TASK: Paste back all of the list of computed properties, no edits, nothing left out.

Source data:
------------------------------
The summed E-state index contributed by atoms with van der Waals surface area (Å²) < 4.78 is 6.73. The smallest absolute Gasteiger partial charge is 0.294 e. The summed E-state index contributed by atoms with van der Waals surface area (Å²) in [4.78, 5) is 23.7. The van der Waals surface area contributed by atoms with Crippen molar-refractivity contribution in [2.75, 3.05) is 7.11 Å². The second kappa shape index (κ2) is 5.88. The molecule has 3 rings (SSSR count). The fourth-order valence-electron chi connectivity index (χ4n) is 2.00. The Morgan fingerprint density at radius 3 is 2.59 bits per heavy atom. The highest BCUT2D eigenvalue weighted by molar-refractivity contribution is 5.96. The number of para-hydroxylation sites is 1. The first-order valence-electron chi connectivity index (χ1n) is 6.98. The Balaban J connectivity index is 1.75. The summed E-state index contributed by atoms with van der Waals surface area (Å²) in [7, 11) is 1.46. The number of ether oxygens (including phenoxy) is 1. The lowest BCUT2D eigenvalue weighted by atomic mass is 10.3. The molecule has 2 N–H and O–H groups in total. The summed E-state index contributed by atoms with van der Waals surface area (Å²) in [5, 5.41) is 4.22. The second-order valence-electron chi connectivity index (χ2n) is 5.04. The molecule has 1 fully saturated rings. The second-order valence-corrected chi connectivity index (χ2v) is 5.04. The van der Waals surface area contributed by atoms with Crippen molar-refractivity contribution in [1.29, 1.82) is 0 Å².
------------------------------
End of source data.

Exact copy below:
The summed E-state index contributed by atoms with van der Waals surface area (Å²) < 4.78 is 6.73. The smallest absolute Gasteiger partial charge is 0.294 e. The summed E-state index contributed by atoms with van der Waals surface area (Å²) in [4.78, 5) is 23.7. The van der Waals surface area contributed by atoms with Crippen molar-refractivity contribution in [2.75, 3.05) is 7.11 Å². The second kappa shape index (κ2) is 5.88. The molecule has 3 rings (SSSR count). The fourth-order valence-electron chi connectivity index (χ4n) is 2.00. The Morgan fingerprint density at radius 3 is 2.59 bits per heavy atom. The highest BCUT2D eigenvalue weighted by molar-refractivity contribution is 5.96. The number of para-hydroxylation sites is 1. The first-order valence-electron chi connectivity index (χ1n) is 6.98. The Balaban J connectivity index is 1.75. The summed E-state index contributed by atoms with van der Waals surface area (Å²) in [7, 11) is 1.46. The number of ether oxygens (including phenoxy) is 1. The lowest BCUT2D eigenvalue weighted by atomic mass is 10.3. The molecule has 2 N–H and O–H groups in total. The summed E-state index contributed by atoms with van der Waals surface area (Å²) in [5, 5.41) is 4.22. The second-order valence-electron chi connectivity index (χ2n) is 5.04. The molecule has 1 fully saturated rings. The second-order valence-corrected chi connectivity index (χ2v) is 5.04. The van der Waals surface area contributed by atoms with Crippen molar-refractivity contribution in [1.29, 1.82) is 0 Å².